Waste Land* Review

Waste Land film still


Lucy Walker's life-affirming film is by turns heartbreaking, uplifting and never less than captivating.

'I will show you fear in a handful of dust,' wrote T S Eliot in his 1922 poem 'The Waste Land'. And while Lucy Walker's enlightening documentary shares its title with Eliot's masterpiece of disillusionment (discounting the definite article anyway), it’s not fear her subjects find in handfuls of dust but self-respect, hope and a means of living a more dignified life.

They are 'catadores', or rubbish pickers; impoverished manual workers who scurry tirelessly across great mountains of rotting waste at Rio de Janeiro's monstrous Jardim Gramacho landfill site looking for recyclable material to sell on.

Nominated for the Best Feature Documentary Oscar, the film follows Brazilian-born artist Vik Muniz over three years as he recruits a group of catadores to create a series of giant mosaic portraits using the bottles, plastics and paper thrown away by Rio’s 11 million inhabitants.

Among them are Tiao, the group’s charismatic leader; Zumbi, a sad-eyed union member who dreams of starting a library; and Irma, a trained chef who somehow whips up tasty-looking beef stews and potato salads from salvaged food scraps.

The hardscrabble life of the favelas has been well documented in films such as City of God and Linha de Passe and inevitably Waste Land touches on the litany of social problems faced by its subjects. But it’s abundantly clear these people are not looking for pity. They are independent, self-regarding and fiercely proud of their ability to earn an honest living without resorting to drug trafficking or prostitution.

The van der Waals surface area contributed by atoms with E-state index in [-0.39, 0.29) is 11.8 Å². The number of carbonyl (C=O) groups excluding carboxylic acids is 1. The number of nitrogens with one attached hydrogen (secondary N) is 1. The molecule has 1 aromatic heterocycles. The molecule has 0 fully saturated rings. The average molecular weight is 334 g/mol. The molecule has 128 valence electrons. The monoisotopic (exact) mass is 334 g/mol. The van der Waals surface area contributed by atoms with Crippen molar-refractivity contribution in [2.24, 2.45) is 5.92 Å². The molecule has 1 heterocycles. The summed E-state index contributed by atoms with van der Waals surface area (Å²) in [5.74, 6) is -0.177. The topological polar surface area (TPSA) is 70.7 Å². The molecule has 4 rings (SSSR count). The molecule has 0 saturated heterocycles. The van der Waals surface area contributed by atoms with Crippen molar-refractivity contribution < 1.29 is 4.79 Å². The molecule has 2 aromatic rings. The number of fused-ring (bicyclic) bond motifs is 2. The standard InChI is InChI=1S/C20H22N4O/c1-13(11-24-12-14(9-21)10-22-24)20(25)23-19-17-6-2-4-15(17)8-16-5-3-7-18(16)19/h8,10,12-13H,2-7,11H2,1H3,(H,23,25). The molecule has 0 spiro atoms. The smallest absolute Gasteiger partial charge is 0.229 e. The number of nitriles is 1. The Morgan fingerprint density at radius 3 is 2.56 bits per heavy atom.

Nevertheless, when the camera pans high over them as they crawl like ants across the mounded waste, the air filled with the whir of truck engines and the clanging of cascading cans and bottles, there’s little doubt as to how difficult their work is.

Lukas Moodysson featured a similar scene of poverty-stricken Filipinos sifting through landfill in his recent Babelian guilt-trip Mammoth. But with its heavy-handed symbolism and simplistic determinism Moodysson's film felt crudely drawn and ultimately somewhat condescending.

In eschewing this kind of reductive sensationalism in favour of something altogether subtler, nobler and, more importantly, authentic, Walker raises serious questions about the distribution of global wealth without recourse to hand wringing and in doing so leaves the humanity and dignity of her subjects intact.


After winning audience awards at both Sundance and Berlin and bagging an Oscar nomination this looks promising.



By turns heartbreaking, uplifting and never less than captivating.


In Retrospect

Perhaps not life-changing but certainly life-affirming.

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